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Latha Jishnu: Seeds of trouble

The top-10 agricultural biotech firms in developed nations control 67% of the global proprietary seed market

Latha Jishnu  |  New Delhi 

Who is afraid of the multinational seed giants? Practically everyone, it seems, barring governments. The more enlightened agricultural scientists, the legion of activists, small farmers and plant breeders across the world have all been worried by the fast dwindling biodiversity and consolidation of the global seed trade through patenting. Now, the has joined the chorus of concern but unfortunately its notes, perhaps because it was distant and bass, or probably because it was jarring, have not resounded here.

Last week, the debate on (IPR) on became more contentious when Olivier de Schutter, the UN’s Special Rapporteur on the Right to Food, warned that the increasing dependency on commercial seed varieties, “controlled by a handful of very powerful multinational companies”, could have a severe impact on small farmers in developing countries.

was addressing a press conference before presenting his report to a committee of the General Assembly. And there he spoke of his unease about the growing monopoly on through patents as well as about declining biodiversity, the speculation in commodity markets and the fallout of the global food crisis. is an academic who teaches at the University of Louvain in Belgium and Columbia University in the US, and he serves as an independent expert who reports to the Geneva-based Human Rights Council.

At his interaction with reporters, as in his report (Seed Policies and the Right to Food: Enhancing Agro-biodiversity and Encouraging Innovation), he points out that the top-ten agricultural biotech companies, all based in the North, control 67 per cent of the Moreover, research in breeding rewarded by was mostly addressing the needs of rich farmers in developed countries. It neglected tropical crops on which many people were dependent. And because the seed companies are from the rich countries, IPRs result in resource transfers from the South to the North and from food producers to the owners of the patents.

The report warns that the increasing stranglehold of IPRs on is contributing to the risk of farmers’ dependency and developing country governments have to take a careful stance on it. It suggests that developing countries should choose intellectual property suited to their needs instead of giving in to incentives. This is something that the Indian government needs to be particularly careful about since it is falling into this very same trap. Without drawing up a blueprint on which crops are most vulnerable and require research, the government has taken the easy way out by accepting the list made out by the biotech seed giants.

Worse, publicly-funded institutions such as state agricultural universities have been co-opted in this strategy by undertaking research on crops identified by companies such as Monsanto — De Schutter’s report notes that Monsanto, the world’s largest company, accounts for 23 per cent of the global market — which have also given ‘free’ for research to these institutions. Vegetables and grains have been randomly taken up by the department of biotechnology which has yet to provide a compelling argument for its research agenda.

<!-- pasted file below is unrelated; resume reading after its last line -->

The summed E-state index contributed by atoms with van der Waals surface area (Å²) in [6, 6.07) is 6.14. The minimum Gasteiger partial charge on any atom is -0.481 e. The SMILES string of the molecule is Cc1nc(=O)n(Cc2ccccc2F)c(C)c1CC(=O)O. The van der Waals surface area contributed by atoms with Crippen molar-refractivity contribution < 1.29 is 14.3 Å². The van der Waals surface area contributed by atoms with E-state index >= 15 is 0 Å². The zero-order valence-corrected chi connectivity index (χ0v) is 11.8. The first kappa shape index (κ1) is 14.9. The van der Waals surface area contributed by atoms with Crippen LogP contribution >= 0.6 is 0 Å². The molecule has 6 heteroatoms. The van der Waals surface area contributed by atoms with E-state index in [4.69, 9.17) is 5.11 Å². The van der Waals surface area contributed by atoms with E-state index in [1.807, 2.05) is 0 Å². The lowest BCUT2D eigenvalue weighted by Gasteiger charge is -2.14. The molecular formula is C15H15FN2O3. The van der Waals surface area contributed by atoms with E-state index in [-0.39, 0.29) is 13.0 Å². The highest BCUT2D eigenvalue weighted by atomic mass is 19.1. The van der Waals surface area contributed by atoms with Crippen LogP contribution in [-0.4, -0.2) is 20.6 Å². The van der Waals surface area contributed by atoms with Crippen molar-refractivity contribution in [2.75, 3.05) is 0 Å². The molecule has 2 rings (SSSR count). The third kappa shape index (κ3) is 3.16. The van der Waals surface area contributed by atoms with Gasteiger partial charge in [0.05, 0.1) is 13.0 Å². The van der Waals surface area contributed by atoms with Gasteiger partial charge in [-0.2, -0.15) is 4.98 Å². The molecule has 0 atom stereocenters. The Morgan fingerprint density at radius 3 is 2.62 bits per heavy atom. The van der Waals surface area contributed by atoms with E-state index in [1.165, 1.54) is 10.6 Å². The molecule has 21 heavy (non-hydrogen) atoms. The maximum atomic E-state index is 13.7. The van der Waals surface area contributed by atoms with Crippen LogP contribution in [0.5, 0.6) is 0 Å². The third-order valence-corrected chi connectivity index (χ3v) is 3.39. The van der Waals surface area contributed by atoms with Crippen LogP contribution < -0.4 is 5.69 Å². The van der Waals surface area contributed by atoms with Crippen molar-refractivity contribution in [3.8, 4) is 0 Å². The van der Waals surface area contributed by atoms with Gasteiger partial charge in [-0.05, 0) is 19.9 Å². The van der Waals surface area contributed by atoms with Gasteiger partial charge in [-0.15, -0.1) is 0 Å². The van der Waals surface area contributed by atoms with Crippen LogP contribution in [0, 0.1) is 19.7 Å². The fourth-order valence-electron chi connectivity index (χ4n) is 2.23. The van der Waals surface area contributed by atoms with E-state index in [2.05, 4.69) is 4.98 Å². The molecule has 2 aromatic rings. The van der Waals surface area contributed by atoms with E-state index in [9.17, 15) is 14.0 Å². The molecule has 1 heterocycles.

A major worry voiced is that the commercial seed system could become a threat to agro-biodiversity which has already been reduced to barely 150 cultivated crops. takes the example of Sri Lanka which in 1959 was cultivating some 2,000 varieties of rice; today, it grows fewer than 100, its vast biodiversity eroded under pressure to adopt uniform improved seed varieties. In India, it’s even worse with thousands of varieties having disappeared over the last half century. Does it really matter if food production has increased over the years, as most bureaucrats are fond of pointing out?

Genetic erosion, as farmers are now learning, is a source of vulnerability whereas as biodiversity could be a source of resilience against the impacts of climate change. That is where an organisation like the Deccan Development Society is playing a pivotal role. Bringing together over 5,000 farmers, mostly women, in Medak district of Andhra Pradesh, DDS has successfully brought about a revolution in the cultivation of traditional hardy varieties of millets. These coarse grains may be our only hope since global warming and the dropping water table will make the cultivation of rice and wheat unviable if not impossible.

Neither the nor the technology of these farmers is closely held, much less patented; instead the effort is to spread the knowhow as widely as possible to help farmers establish autonomy over the entire gamut of production from to marketing. It is the only way to ensure the food security of the nation, they believe. That’s the earthy wisdom coming from the fields. The Dalit women who make the large body of DDS are ready to share their knowledge for free. Any talk of IPRs makes them laugh.

First Published: Thu, October 29 2009. 00:55 IST
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